Two centuries ago, Alexis de Tocqueville sailed from France and spent nine months traveling across America to chronicle what made the new nation unique. Published as “Democracy in America” in 1835, his observations were originally written to explain the American experience to Europeans, but have endured as a timeless self-examination for Americans.

A constant observation made by de Tocqueville was how Americans came together to solve problems. Whether it was putting on a festival or founding a hospital or school, he encountered voluntary associations and “admired the infinite art with which the inhabitants of the United States managed to fix a common goal to the efforts of many men and to get them to advance to it freely.” Where one would find “governments” and “lords” called to action in Europe, de Tocqueville found “in the United States you will be sure to find an association.”

A clear modern-day application of America’s instinct to voluntarily associate to solve local problems are the thousands of public charter schools that have emerged in communities over the past two decades. Charters are public schools that are tuition free, open to all students, held to the state’s academic accountability standards and publicly funded. Instead of being directly operated by a school district, charters are governed by an independent board who answers to an authorizer—typically a school district, state entity or university—who sets performance targets in a contract (the charter).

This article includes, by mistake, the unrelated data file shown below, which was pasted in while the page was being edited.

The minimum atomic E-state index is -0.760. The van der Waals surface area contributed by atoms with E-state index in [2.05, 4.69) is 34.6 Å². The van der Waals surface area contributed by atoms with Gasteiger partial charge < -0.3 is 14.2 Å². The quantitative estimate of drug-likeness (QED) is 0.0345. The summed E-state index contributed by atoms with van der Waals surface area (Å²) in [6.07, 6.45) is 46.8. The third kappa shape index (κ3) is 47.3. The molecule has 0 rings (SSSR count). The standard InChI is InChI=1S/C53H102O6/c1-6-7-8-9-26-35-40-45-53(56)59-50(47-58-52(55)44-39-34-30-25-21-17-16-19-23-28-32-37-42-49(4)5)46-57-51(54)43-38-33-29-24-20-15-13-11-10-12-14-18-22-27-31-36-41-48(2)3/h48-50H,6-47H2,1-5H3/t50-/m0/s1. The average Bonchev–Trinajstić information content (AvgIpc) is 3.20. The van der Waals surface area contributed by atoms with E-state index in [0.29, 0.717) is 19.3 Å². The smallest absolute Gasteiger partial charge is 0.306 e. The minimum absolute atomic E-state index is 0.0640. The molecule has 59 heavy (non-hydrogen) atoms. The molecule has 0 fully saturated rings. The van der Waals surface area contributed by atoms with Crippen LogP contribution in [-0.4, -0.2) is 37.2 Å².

A defining characteristic of charters is that they are “opt-in.” This means that all individuals in the school are there by choice: the families, teachers, administrators, board members, etc. No one is assigned to a charter school; everyone joins through voluntary association. There is no greater form of “local control” than having to attract—and keep—all interested parties. If a school fails to deliver, it can be shut down by the authorizer for not meeting the contract or by parents who pull their children out of the school themselves. Democracy, after all, means rule of the people.